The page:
As indicated above, the double wall tubes have the advantage of enabling early detection of leaks so that contamination of the water by the heat exchange fluid can be avoided. In the event that breaks, pinholes or other leaks occur in the tubes, the water or heat exchange fluid, which is under pressure, will flow into the air space between the tubes. By venting the air space to the atmosphere, the leaking water or fluid will be expelled from the system and can be detected. However, for this to occur, it is necessary that the tubes be connected to the tube sheets in such a manner that a passageway through the tube sheet to the air space is provided so that venting can be maintained. The provision of such a passageway is the major problem faced in connecting the outer tube to the inner tube sheet. Heat exchangers of the type to which the invention pertains typically comprise bundles of several hundred, for example, closely spaced heat exchanger tubes that must be terminated in the tube sheets. Accordingly, it is desirable that the tubes be connected to the tube sheets in an economical, easy to accomplish manner which efficiently utilizes the surface area of the tube sheets. Furthermore, since the tube sheets form walls of heat exchanger chambers which contain the water or other fluid that is typically under pressure, the connections must be fluid-tight and are preferably such that repairs can be easily made in the event that leaks develop between the tubes and the tube sheets. As noted earlier, compression fittings and welding techniques are unsatisfactory, and providing a connection that affords the desired characteristics has represented a long-standing problem in the art. Significantly, the invention solves this problem by affording a rather simple, economical connection that accomplishes the desired objectives, as will now be described.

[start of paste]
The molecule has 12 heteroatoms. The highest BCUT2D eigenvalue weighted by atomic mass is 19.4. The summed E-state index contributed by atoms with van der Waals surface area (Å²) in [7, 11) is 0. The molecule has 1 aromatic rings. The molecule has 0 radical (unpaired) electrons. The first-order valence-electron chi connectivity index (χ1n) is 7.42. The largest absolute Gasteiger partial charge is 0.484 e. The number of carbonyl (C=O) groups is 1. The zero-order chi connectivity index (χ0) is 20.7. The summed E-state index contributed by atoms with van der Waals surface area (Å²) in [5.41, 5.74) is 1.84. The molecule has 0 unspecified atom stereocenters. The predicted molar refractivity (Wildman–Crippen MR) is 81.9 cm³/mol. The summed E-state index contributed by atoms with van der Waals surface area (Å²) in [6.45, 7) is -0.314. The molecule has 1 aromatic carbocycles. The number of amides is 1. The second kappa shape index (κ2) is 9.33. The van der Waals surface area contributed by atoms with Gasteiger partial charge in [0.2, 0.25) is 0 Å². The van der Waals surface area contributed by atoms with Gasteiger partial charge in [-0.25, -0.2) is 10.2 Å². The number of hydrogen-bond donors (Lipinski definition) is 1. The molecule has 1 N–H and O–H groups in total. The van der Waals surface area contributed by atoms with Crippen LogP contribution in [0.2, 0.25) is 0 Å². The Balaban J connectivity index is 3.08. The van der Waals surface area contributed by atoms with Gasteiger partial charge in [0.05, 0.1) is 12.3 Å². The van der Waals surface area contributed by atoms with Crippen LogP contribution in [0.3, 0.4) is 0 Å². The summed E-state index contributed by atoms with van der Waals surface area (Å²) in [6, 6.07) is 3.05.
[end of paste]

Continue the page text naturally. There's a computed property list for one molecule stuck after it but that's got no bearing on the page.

FIGS. 2 and 3 illustrate in greater detail the construction of the heat exchanger in the vicinity of the tube sheets and the manner in which the tubes are connected to the sheets. Each tube sheet comprises a plate having a plurality of apertures therein which are sized to receive the ends of the tubes. As best illustrated in FIG. 3, the inner and outer tube sheets 40 and 42, respectively, are disposed in spaced relationship to one another, and may be connected, respectively, to a flange 52 of heat exchanger housing 18 and to a flange 54 of housing 44, as by a bolt 56 (see FIG. 1) passing through aligned holes 58 and 60 in the tube sheets and the flanges, respectively. A seal 62 may be disposed between each tube sheet and its respective flange, and the tube sheets constitute the end walls of housings 18 and 44, as previously noted. The tube sheets may be held in spaced relationship by spacers, e.g., washers or the like, or by an annular plate (not illustrated) disposed between the tube sheets. The air space or chamber 64 between the tube sheets is in communication with the air space 34 between the tubes, as will be described, and is vented to the atmosphere so that if a leak occurs either between the inner and the outer tubes or between the tubes and their respective tube sheets, fluid will flow into chamber 64 and be expelled from the chamber to enable the leak to be detected.